Railroad crossing repairs continue in West Frankfort

Union Pacific crews work on the railroad crossing at St. Louis Street in West Frankfort.

Union Pacific crews work on the railroad crossing at St. Louis Street in West Frankfort.

Union Pacific crews are in West Frankfort this week working on two particularly rough railroad crossings.

Workers completed half of the work on St. Louis Street Monday and will continue work at that intersection Tuesday, as well as begin work on the Cleveland Street crossing.

West Frankfort Street Commissioner Tara Fasol-Chambers said the work consists of raising the track and putting fill underneath to keep it raised to the same level as the road.

Fasol-Chambers said she she believes the Main Street railroad crossing also needs repairs. She has asked the Illinois Department of Transportation to make that request of Union Pacific, as IDOT makes the decision when to close Main Street, rather than the city.

Work should be completed Tuesday, but may stretch into Wednesday as rain is in the forecast.


W.F. railroad crossing work to commence later this month


Union Pacific Railroad crews will be in West Frankfort later this month to make repairs to railroad crossings at Cleveland and St. Louis streets. The work will begin Jan. 21, according to Street Commissioner Tara Fasol-Chambers.

Fasol-Chambers told the West Frankfort City Council that the work will result in the roads being blocked for five hours on that date, unless the weather prevents the work from being done then.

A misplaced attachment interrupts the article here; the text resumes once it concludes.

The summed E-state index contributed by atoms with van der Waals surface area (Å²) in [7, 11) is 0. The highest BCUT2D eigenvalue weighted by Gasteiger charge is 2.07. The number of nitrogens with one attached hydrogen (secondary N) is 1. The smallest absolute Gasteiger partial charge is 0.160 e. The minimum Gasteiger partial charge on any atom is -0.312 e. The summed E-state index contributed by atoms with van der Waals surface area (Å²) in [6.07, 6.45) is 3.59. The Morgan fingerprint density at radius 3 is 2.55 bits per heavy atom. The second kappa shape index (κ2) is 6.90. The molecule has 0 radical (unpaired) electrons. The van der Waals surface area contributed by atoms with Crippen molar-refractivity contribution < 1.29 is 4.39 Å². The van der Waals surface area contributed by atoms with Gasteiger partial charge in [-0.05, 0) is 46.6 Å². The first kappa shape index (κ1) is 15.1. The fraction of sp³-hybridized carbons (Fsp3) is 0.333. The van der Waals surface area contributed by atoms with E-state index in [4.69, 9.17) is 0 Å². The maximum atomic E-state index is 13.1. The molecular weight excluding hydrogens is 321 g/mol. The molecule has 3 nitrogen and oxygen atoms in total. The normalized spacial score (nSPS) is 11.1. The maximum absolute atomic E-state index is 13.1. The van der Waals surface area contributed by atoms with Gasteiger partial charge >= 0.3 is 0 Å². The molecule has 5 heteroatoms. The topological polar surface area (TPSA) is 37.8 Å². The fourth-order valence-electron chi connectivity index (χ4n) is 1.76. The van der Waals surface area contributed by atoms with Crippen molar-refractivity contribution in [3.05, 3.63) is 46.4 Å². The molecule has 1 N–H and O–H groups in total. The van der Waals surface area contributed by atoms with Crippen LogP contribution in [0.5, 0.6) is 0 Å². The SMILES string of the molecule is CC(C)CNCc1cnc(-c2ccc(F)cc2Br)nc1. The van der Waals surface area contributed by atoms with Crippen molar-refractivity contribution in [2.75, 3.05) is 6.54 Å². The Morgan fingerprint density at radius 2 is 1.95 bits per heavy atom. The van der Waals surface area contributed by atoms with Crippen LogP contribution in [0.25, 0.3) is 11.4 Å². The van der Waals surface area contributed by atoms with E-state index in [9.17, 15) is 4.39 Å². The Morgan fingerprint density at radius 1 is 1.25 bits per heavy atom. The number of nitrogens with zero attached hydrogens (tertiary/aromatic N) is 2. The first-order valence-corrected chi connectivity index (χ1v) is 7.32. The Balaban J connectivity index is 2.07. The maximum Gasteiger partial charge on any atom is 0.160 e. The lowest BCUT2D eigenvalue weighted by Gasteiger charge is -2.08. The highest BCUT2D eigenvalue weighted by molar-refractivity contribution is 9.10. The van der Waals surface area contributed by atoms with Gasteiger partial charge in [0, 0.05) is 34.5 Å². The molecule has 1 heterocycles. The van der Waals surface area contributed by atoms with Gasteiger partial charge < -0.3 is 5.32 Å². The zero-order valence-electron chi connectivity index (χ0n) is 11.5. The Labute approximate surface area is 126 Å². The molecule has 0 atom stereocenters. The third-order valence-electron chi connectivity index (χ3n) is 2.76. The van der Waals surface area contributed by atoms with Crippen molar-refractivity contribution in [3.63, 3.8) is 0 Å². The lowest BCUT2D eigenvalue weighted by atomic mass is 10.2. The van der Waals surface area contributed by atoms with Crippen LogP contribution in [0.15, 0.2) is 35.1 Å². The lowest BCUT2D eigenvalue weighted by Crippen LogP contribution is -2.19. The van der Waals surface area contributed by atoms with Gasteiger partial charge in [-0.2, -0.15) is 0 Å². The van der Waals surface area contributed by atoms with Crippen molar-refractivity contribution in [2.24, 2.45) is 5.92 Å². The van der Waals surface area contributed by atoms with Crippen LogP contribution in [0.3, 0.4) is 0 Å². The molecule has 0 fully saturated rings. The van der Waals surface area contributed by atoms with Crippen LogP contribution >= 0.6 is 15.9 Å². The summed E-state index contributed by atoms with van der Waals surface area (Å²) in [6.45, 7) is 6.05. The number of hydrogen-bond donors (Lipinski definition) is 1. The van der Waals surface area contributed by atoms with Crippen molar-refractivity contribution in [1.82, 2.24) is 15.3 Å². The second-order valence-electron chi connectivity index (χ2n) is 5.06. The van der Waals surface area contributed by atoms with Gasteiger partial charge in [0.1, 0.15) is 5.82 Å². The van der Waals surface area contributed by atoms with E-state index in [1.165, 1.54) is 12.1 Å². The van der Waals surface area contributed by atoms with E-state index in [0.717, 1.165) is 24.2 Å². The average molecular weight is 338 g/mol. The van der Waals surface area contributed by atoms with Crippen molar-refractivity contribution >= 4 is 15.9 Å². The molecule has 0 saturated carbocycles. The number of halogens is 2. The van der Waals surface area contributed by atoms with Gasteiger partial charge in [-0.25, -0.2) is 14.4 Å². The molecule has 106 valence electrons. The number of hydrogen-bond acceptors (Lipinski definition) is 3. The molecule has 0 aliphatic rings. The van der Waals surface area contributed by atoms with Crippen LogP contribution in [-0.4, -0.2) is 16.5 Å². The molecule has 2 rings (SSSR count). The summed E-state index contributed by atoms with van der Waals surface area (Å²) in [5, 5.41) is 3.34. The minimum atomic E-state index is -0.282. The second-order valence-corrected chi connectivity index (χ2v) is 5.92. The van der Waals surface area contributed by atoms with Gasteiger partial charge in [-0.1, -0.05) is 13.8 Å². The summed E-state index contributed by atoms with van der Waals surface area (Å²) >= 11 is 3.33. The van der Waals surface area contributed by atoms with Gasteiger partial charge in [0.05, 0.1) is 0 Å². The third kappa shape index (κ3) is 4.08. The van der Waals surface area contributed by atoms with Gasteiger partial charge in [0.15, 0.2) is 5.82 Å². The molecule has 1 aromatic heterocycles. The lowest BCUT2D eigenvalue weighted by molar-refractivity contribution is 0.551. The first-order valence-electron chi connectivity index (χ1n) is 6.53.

At the first city council meeting of the year Tuesday night, commissioners also discussed the next steps in the electric aggregation process. West Frankfort has joined with eight other Southern Illinois cities to buy electricity as a larger group. Bids for the electricity are expected today, and Mayor Tom Jordan will be participating in a conference call about them with the mayors of the other cities involved. The council continued its meeting to 10 a.m. Thursday to hear from Jordan about the bids.

In other action, commissioners:

  • Approved the payment of city bills totaling $144,762.07.
  • Approved a payment to Larry Grimm Auto for $2,145 for tire and brake work on one of the city’s ambulances.
  • Approved a payment of $2,900 for roof repairs at the city’s Public Service Building. Commissioner Jerry Harkins said the repairs fixed some leaks in the roof that were occurring around the building’s heating and air conditioning units.
  • Agreed to spend $2,026 to replace 2 front tires on one of the city’s backhoes and 2 front and 2 rear tires on a second backhoe. The low bid was from Hammer’s Tires in West Frankfort.
  • Approved a building permit for Brandon Smith, who wants to add a 22×24 office addition to the former dance studio on East Main Street that he is converting into an auto body shop.
  • Fire and Police Commissioner Jerry Harkins commended the West Frankfort Police Department and Chief Jeff Tharp for the active shooter training the department conducted recently at Frankfort Community High School.
  • Commissioner Tara Fasol-Chambers reported that progress is being made on a project to extend sidewalks for three blocks on Ninth Street where children walk to Central Junior High School and Frankfort Intermediate School. The owners of the final home that must grant an easement for the sidewalk have been located. Fasol-Chambers said they are amenable to the project, and she is working with City Attorney Mike Riva to wrap up easement paperwork. The next step in the process will be leveling the area out – a big undertaking, she said.